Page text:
New SEC management to initiate opening of the session to the public

Centre for Civic Education (CCE) calls on the new President of the State Election Commission (SEC) to initiate within its competencies, in accordance with the goal of strengthening the transparency of the work of that body, the opening of SEC’s sessions for the public and the media. The CCE has been pointing out for a long time the need for the interested public to be acquainted with the content of the sessions, about which it has so far been able to be informed only through brief minutes published on the website of that institution.

The fact that SEC’s members, as stated in OSCE/ODIHR mission reports, are still not subject to a code of conduct that would establish a higher degree of their impartiality, justifies the public interest in becoming more familiar with their work. In such a manner, the personal level of responsibility of each of the members is raised, whose roles in making numerous controversial decisions that coloured the work of that body lately, have remained in the shadows of collective decision-making.

Unfortunately, the political parties did not use the opportunity to appoint more responsible representatives when constituting the new convocation of the SEC, instead, to those positions were most often appointed persons who performed that function in the previous convocation. We would like to remind you that the CCE has filed several criminal charges due to certain decisions of that body from the previous convocation, some of which are still in the process at the competent Prosecutor’s office.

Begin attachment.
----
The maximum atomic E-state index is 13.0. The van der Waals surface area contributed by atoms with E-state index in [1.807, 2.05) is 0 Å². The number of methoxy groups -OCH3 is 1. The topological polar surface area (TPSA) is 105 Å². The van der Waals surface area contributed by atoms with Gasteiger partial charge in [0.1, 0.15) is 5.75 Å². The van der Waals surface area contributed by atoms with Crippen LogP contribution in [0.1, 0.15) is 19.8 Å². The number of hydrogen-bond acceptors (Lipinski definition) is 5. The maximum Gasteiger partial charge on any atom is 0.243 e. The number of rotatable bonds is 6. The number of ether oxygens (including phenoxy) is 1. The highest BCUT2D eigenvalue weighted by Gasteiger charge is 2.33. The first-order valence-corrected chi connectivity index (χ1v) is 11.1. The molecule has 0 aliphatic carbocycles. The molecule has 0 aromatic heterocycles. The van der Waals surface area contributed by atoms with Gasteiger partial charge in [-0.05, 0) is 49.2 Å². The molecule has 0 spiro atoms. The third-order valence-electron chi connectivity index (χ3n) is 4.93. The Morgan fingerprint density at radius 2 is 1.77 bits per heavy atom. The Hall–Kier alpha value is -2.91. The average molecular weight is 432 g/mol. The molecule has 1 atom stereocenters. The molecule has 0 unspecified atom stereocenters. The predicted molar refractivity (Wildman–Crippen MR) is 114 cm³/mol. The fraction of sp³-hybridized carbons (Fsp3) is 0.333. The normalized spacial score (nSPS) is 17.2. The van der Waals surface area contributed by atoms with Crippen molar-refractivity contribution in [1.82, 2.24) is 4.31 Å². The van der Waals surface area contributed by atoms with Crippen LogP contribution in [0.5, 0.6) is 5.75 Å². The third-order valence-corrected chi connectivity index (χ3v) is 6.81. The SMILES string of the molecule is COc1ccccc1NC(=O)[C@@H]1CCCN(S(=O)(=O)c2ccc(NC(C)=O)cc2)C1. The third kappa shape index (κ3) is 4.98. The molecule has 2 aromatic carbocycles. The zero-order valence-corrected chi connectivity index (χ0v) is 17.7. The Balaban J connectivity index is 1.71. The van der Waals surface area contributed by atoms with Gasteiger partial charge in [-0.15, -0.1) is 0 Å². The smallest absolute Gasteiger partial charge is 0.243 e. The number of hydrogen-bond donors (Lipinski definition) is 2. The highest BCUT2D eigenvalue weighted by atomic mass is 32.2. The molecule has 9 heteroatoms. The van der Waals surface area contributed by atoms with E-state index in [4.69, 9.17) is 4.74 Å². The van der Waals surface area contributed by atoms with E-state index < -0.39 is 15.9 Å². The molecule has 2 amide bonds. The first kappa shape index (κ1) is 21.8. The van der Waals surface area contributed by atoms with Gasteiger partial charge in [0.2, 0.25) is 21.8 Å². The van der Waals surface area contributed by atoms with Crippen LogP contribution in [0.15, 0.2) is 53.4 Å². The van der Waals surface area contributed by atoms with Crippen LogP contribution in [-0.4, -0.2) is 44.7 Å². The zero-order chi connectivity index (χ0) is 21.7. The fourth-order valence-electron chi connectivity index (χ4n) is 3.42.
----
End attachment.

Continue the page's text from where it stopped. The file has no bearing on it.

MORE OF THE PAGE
Also, last year the State Audit Institution (SAI) audited the financial operations of the SEC for 2020, at the initiative of the CCE. On that occasion, numerous irregularities were identified in the work of the SEC, which largely corresponded to what the CCE had previously pointed out.

The CCE welcomed the recent decision of the SEC to abolish attendance fees, assessing that it was a good start for the new management to implement the necessary reforms and move away from illegal practices. Therefore, we assess that the first next step should be to create formal legal and technical preconditions for opening the sessions to the public.

The SEC would also have to establish a better system of communication with citizens and the civic sector by using digital services and social media, and by strengthening communication with the media, which would result in the exchange of various observations and ultimately would contribute to better work of the institution.

Damir Suljević, Programme associate